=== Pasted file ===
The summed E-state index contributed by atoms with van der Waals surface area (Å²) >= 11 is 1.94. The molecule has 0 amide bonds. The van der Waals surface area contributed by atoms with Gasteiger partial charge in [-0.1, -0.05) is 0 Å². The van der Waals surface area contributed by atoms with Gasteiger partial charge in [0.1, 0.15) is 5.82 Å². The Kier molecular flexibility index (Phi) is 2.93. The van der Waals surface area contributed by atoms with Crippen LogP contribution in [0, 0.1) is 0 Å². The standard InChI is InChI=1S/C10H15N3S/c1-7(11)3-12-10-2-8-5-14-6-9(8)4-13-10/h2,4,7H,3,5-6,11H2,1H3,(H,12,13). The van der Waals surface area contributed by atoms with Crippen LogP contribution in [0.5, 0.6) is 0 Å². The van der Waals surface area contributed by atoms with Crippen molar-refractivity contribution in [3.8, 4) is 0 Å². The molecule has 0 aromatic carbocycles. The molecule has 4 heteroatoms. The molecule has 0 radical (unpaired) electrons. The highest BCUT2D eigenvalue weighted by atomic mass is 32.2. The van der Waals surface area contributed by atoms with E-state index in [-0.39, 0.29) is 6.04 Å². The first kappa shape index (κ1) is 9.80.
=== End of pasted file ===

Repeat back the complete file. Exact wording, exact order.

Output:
The summed E-state index contributed by atoms with van der Waals surface area (Å²) >= 11 is 1.94. The molecule has 0 amide bonds. The van der Waals surface area contributed by atoms with Gasteiger partial charge in [-0.1, -0.05) is 0 Å². The van der Waals surface area contributed by atoms with Gasteiger partial charge in [0.1, 0.15) is 5.82 Å². The Kier molecular flexibility index (Phi) is 2.93. The van der Waals surface area contributed by atoms with Crippen LogP contribution in [0, 0.1) is 0 Å². The standard InChI is InChI=1S/C10H15N3S/c1-7(11)3-12-10-2-8-5-14-6-9(8)4-13-10/h2,4,7H,3,5-6,11H2,1H3,(H,12,13). The van der Waals surface area contributed by atoms with Crippen LogP contribution in [0.5, 0.6) is 0 Å². The van der Waals surface area contributed by atoms with Crippen molar-refractivity contribution in [3.8, 4) is 0 Å². The molecule has 0 aromatic carbocycles. The molecule has 4 heteroatoms. The molecule has 0 radical (unpaired) electrons. The highest BCUT2D eigenvalue weighted by atomic mass is 32.2. The van der Waals surface area contributed by atoms with E-state index in [-0.39, 0.29) is 6.04 Å². The first kappa shape index (κ1) is 9.80.